In the midst of an unpredictable (though undeniably recovering) real estate market, one thing is for certain: it’s a buyer’s world. Affordability rates are at record highs, mortgage rates at record lows and, as more owners begin to place their properties on the market after years of waiting for improved conditions, inventory is more plentiful than ever.
This doesn’t mean that homeowners hoping to sell in the near future are without options. In fact, because so few new homes are being built, contractors have become increasingly eager to find work, meaning the costs of home renovations are lower than ever. And while condo owners ready to sell now may find it difficult to hold off placing their unit on the market, it may prove exceedingly advantageous to invest in some improvements first, thereby boosting the eventual price of their unit and allowing them to wait until selling conditions are restored.
According to Remodeling magazine, home improvement costs have decreased dramatically over the course of the past three years, dropping by 6.9 Percent in 2009, 2.3 Percent in 2010, and roughly 2 Percent last year. It comes as no surprise, then, that in the fourth quarter of 2011 the National Association of Home Builders reported that its members saw remodeling activity reach its highest point in the past five years.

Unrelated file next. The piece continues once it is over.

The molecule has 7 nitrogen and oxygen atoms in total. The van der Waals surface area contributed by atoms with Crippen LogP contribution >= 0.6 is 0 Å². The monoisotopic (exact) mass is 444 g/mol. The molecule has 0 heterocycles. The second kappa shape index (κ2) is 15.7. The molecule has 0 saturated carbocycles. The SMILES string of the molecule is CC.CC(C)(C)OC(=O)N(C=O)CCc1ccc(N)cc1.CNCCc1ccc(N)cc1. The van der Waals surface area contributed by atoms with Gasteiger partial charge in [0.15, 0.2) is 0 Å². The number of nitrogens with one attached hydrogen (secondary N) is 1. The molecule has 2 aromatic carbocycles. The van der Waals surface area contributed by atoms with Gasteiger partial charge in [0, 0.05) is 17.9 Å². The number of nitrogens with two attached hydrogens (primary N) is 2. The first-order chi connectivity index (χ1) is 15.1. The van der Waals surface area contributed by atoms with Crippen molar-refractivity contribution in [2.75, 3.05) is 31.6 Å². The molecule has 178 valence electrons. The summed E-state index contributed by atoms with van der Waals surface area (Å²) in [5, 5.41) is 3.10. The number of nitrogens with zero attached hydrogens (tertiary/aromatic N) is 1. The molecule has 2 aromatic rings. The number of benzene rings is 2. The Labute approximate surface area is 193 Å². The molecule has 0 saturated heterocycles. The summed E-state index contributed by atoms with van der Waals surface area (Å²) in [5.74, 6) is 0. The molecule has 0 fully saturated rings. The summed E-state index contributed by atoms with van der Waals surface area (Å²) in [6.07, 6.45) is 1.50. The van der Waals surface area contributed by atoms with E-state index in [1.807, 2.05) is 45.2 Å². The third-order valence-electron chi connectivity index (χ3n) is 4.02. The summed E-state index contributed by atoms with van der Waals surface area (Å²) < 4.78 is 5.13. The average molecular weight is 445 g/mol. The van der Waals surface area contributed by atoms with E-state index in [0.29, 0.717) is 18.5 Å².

Far from having no control over the selling price of their home, Chicago condo owners have the opportunity to improve their chances of fetching a higher price for their unit by investing in interior improvements. While waiting for the real estate market to shift in favor of sellers, owners should think critically about what upgrades would drastically improve the quality of their condos. But keep the focus on improvements that will draw in potential buyers.
This means opting for a renovation that will make your condo appear move-in ready, rather than glamorous upgrades that may actually scare away budget-conscious buyers. Beautiful, updated kitchens and baths will surely attract buyers, but it’s not necessary to go overboard with unnecessary architectural flourishes and granite countertops.
Most important is simply to ensure that your condo meets the standards of similar units in your neighborhood. If your unit is either outdated or too flashy, it will stick out like a sore thumb amongst other nearby condos. You may want to consult a real estate agent, builder or housing expert to make sure you’re investing money in the right places, and not just throwing it out the window.